Doctors, you don’t have to become just as selfish, T3-blind and impotent as the biased TSH you may have been taught to worship.

TSH normalization is a means to an end if there is enough thyroid to stimulate.

Certainly, a normalized TSH may be healthy and feasible in some patients, especially in Hoermann’s “Group 2” on lower doses of thyroid hormone who still depend on some TSH-stimulated T4 and T3 secretion.

The goal of all good thyroid therapy is body-wide “tissue T3 euthyroidism.”

It ruins trust between doctor and patient when the patient knows, by personal experience, that she is hypothyroid in many or all tissues beyond the pituitary.

Thyroid hormone health is best judged holistically by FT3 and FT4 plus a “jury” of tissues and organs, not just by this sole TSH judge who was voted into his seat by efficiency-minded endocrinologists who wanted to simplify thyroid therapy.

Let’s just realize the TSH-T3 disjoint tells the truth of LT4-treated patients’ hidden T3 loss, and it’s concealed by a blatant TSH-T4 lie. In therapy, TSH and FT4 can lie about our body’s true T3 supply.

Let’s all be thankful to Hoermann and team for revealing the suffering and vulnerability of these neglected, mistreated individuals in their scatterplot graphs.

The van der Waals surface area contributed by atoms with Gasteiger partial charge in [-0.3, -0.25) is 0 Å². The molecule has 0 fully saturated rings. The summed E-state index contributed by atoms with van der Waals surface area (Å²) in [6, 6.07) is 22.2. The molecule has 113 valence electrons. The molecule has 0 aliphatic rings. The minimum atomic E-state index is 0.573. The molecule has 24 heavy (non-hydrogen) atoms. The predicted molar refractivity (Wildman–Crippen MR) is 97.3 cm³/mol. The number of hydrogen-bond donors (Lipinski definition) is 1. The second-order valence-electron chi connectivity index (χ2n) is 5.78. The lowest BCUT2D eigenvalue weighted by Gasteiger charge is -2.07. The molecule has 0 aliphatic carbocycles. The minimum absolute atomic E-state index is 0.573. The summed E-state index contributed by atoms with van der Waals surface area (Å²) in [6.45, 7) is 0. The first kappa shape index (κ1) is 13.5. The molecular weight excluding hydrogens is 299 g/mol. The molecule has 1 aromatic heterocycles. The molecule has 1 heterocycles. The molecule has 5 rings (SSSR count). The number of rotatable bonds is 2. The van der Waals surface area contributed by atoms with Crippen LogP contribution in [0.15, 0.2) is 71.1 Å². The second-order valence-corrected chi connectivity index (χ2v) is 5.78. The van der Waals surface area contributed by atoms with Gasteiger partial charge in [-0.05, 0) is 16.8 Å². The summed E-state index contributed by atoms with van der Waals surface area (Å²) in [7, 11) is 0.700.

• Tania S. Smith, PhD,
    Thyroid patient and thyroid science analyst
    Founder and president of Thyroid Patients Canada


Click to view reference list

Berberich, J., Dietrich, J. W., Hoermann, R., & Müller, M. A. (2018). Mathematical Modeling of the Pituitary–Thyroid Feedback Loop: Role of a TSH-T3-Shunt and Sensitivity Analysis. Frontiers in Endocrinology, 9.

Celi, F. S., Zemskova, M., Linderman, J. D., Smith, S., Drinkard, B., Sachdev, V., … Pucino, F. (2011). Metabolic effects of liothyronine therapy in hypothyroidism: A randomized, double-blind, crossover trial of liothyronine versus levothyroxine. The Journal of Clinical Endocrinology and Metabolism, 96(11), 3466–3474.

Christoffolete, M. A., Ribeiro, R., Singru, P., Fekete, C., Silva, D., S, W., … Bianco, A. C. (2006). Atypical Expression of Type 2 Iodothyronine Deiodinase in Thyrotrophs Explains the Thyroxine-Mediated Pituitary Thyrotropin Feedback Mechanism. Endocrinology, 147(4), 1735–1743.

Citterio, C. E., Veluswamy, B., Morgan, S. J., Galton, V. A., Banga, J. P., Atkins, S., … Arvan, P. (2017). De novo triiodothyronine formation from thyrocytes activated by thyroid-stimulating hormone. The Journal of Biological Chemistry, 292(37), 15434–15444.

Hoermann, R., Midgley, J. E. M., Larisch, R., & Dietrich, J. W. (2013). Is pituitary TSH an adequate measure of thyroid hormone-controlled homoeostasis during thyroxine treatment? European Journal of Endocrinology, 168(2), 271–280.

Ito, M., Miyauchi, A., Hisakado, M., Yoshioka, W., Ide, A., Kudo, T., … Amino, N. (2017). Biochemical Markers Reflecting Thyroid Function in Athyreotic Patients on Levothyroxine Monotherapy. Thyroid, 27(4), 484–490.

Talaei, A., Rafee, N., Rafei, F., & Chehrei, A. (2017). TSH cut off point based on depression in hypothyroid patients. BMC Psychiatry, 17(1), 327.